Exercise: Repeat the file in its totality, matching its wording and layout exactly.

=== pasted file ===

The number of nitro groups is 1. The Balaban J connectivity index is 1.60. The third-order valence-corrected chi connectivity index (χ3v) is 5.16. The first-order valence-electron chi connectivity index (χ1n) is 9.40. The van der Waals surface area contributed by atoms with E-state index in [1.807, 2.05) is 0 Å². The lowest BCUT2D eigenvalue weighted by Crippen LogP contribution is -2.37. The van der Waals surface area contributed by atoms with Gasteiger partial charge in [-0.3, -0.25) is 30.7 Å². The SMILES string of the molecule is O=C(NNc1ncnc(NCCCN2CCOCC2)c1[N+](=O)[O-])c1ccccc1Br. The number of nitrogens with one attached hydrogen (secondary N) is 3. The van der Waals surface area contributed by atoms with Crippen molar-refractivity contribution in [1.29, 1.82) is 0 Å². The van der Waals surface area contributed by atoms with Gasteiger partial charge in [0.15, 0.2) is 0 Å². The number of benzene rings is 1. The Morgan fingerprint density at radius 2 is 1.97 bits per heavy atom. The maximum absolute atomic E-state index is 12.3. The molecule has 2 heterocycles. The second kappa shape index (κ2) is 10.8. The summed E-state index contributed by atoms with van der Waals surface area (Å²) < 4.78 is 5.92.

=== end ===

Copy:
The number of nitro groups is 1. The Balaban J connectivity index is 1.60. The third-order valence-corrected chi connectivity index (χ3v) is 5.16. The first-order valence-electron chi connectivity index (χ1n) is 9.40. The van der Waals surface area contributed by atoms with E-state index in [1.807, 2.05) is 0 Å². The lowest BCUT2D eigenvalue weighted by Crippen LogP contribution is -2.37. The van der Waals surface area contributed by atoms with Gasteiger partial charge in [-0.3, -0.25) is 30.7 Å². The SMILES string of the molecule is O=C(NNc1ncnc(NCCCN2CCOCC2)c1[N+](=O)[O-])c1ccccc1Br. The number of nitrogens with one attached hydrogen (secondary N) is 3. The van der Waals surface area contributed by atoms with Crippen molar-refractivity contribution in [1.29, 1.82) is 0 Å². The van der Waals surface area contributed by atoms with Gasteiger partial charge in [0.15, 0.2) is 0 Å². The number of benzene rings is 1. The Morgan fingerprint density at radius 2 is 1.97 bits per heavy atom. The maximum absolute atomic E-state index is 12.3. The molecule has 2 heterocycles. The second kappa shape index (κ2) is 10.8. The summed E-state index contributed by atoms with van der Waals surface area (Å²) < 4.78 is 5.92.